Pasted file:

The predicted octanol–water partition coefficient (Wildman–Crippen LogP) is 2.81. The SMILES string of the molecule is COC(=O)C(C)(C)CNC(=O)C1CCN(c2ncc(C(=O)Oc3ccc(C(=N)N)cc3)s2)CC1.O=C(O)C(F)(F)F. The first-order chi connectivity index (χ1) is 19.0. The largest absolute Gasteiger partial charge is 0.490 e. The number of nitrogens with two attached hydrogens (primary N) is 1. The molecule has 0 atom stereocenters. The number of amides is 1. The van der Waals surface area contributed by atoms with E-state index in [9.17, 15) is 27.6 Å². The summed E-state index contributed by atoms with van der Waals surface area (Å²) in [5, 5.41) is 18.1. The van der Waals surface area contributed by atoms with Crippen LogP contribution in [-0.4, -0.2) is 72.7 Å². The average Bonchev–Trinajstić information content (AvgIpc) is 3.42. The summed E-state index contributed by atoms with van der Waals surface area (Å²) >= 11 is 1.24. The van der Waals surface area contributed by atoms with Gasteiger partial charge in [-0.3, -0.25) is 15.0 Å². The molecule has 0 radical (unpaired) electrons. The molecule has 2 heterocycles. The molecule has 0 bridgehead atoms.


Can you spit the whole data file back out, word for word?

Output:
The predicted octanol–water partition coefficient (Wildman–Crippen LogP) is 2.81. The SMILES string of the molecule is COC(=O)C(C)(C)CNC(=O)C1CCN(c2ncc(C(=O)Oc3ccc(C(=N)N)cc3)s2)CC1.O=C(O)C(F)(F)F. The first-order chi connectivity index (χ1) is 19.0. The largest absolute Gasteiger partial charge is 0.490 e. The number of nitrogens with two attached hydrogens (primary N) is 1. The molecule has 0 atom stereocenters. The number of amides is 1. The van der Waals surface area contributed by atoms with E-state index in [9.17, 15) is 27.6 Å². The summed E-state index contributed by atoms with van der Waals surface area (Å²) in [5, 5.41) is 18.1. The van der Waals surface area contributed by atoms with Crippen LogP contribution in [-0.4, -0.2) is 72.7 Å². The average Bonchev–Trinajstić information content (AvgIpc) is 3.42. The summed E-state index contributed by atoms with van der Waals surface area (Å²) >= 11 is 1.24. The van der Waals surface area contributed by atoms with Gasteiger partial charge in [-0.3, -0.25) is 15.0 Å². The molecule has 0 radical (unpaired) electrons. The molecule has 2 heterocycles. The molecule has 0 bridgehead atoms.